Company wants Bluffton to sell $8.5M in bonds to help build medical center

A company proposing a $78 million medical center in Bluffton has asked the town to issue an $8.5 million bond to help it buy and develop its future site.

PACE Healthcare Management officials said the seven-year bond would signal community support for the center and help them secure financing for the building proposed on town-owned land on Bluffton Parkway near S.C. 170.

PACE Healthcare Commons would consist of a 32-bed, long-term, acute-care hospital, a 24-bed rehabilitation hospital, a 22-bed geriatric psychiatry hospital and a 120-bed, skilled-nursing facility, its officials say.

A PACE news release Friday said the "project development installment bond" would pay for buying the land from the town and financing site development, which would include parking lot construction, utility connection costs and road impact fees.

The Hilton Head Island-based company would guarantee the bond and make monthly payments with interest for seven years, the release said. As a for-profit health care center, the proposed PACE Healthcare Commons is not eligible for tax-exempt bond financing, according to the release.

PACE expects to hire more than 300 people, with the average salary at about $46,000, said chief operating officer Elizabeth Lamkin, who is the former CEO of Hilton Head Hospital.

Town manager Anthony Barrett called the proposed center "an economic development windfall" -- a catalyst for jobs, residential and retail development, and an expanded tax base.

Barrett, who first saw the proposal in writing Friday, said it will go to Town Council for consideration. After the company's business and financial plans are vetted, final terms of a deal would be outlined in a memorandum of understanding between PACE and the town, he said.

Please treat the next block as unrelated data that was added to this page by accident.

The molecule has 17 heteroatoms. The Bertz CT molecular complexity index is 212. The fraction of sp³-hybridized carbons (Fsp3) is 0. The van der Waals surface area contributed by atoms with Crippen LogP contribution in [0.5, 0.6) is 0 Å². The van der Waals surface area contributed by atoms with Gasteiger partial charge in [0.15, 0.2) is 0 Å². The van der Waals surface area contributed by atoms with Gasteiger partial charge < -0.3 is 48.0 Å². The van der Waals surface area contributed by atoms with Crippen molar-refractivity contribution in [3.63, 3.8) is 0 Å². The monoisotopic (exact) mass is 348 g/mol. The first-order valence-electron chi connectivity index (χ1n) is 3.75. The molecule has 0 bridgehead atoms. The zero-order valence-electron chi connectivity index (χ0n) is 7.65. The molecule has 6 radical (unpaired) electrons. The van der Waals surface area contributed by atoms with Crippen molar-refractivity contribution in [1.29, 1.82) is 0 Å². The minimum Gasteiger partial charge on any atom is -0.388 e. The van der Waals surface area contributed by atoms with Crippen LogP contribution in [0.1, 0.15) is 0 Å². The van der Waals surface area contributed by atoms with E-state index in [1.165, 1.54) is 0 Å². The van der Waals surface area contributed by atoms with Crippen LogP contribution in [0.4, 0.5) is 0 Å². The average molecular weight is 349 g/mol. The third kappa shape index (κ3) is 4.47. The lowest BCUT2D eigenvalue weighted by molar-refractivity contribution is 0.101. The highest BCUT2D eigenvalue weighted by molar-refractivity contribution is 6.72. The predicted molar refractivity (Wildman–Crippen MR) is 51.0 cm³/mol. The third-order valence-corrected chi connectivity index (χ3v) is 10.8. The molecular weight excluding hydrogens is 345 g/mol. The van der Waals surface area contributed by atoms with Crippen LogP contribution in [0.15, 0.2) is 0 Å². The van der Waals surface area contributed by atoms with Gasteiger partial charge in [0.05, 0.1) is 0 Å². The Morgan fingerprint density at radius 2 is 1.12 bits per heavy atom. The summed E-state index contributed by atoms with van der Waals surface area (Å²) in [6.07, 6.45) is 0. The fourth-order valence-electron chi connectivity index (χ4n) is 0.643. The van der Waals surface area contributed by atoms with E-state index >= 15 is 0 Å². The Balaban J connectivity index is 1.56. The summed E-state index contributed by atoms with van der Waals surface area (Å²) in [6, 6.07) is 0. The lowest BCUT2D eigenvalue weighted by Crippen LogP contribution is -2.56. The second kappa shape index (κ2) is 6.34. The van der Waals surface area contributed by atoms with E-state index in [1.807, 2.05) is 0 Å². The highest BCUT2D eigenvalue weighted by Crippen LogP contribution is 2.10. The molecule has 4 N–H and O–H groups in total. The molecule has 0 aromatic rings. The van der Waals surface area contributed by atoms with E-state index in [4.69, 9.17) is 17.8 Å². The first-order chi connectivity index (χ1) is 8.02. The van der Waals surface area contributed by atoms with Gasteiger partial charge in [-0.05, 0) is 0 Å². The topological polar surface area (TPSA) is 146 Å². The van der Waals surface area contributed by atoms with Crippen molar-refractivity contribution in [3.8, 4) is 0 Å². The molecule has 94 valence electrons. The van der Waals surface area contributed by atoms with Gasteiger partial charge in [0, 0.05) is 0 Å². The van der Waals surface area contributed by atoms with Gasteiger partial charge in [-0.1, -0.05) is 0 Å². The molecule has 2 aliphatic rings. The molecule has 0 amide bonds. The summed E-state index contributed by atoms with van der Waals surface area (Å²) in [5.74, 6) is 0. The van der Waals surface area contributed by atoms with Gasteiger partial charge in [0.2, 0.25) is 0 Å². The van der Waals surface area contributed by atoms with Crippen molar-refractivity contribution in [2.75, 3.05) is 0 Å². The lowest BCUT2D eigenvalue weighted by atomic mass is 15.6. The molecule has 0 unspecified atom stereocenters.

PACE CEO Brian Cain, who first notified the town of the project in 2009, is confident the town will back the plan. The public-private partnership would be a "very important endorsement" to raise more money in tight capital markets, he said.

"We are committed to the project being in this community," Cain said. "But we definitely need to have the community support it."

Lamkin said the company wants to build the inpatient center in Bluffton because of its increasing population of people over 55 and its proximity to Hilton Head, Beaufort, Savannah and Charleston, where patients discharged from hospitals in those areas could receive the next level of treatment they need to live independently.

PACE officials also see the University of South Carolina Beaufort and the Technical College of the Lowcountry as providing an educated workforce for the center.

The center has been awarded two certificates of need, for its nursing facility and geriatric psychiatric hospital, from the S.C. Department of Health and Environmental Control. It is in the process of applying for certificates for the long-term, acute-care hospital and the rehabilitation hospital, Lamkin said.

Town Councilman Mike Raymond said PACE's proposal is low-risk for the town because PACE has a solid plan, and its certificates of need show the project is in good standing with state regulators.

Without the town's help, a deal of this size could not go through because of the difficulty businesses face in getting loans in the current economy, he said.

"The bottom line is, they can't get the money in today's credit market to do these big deals," Raymond said.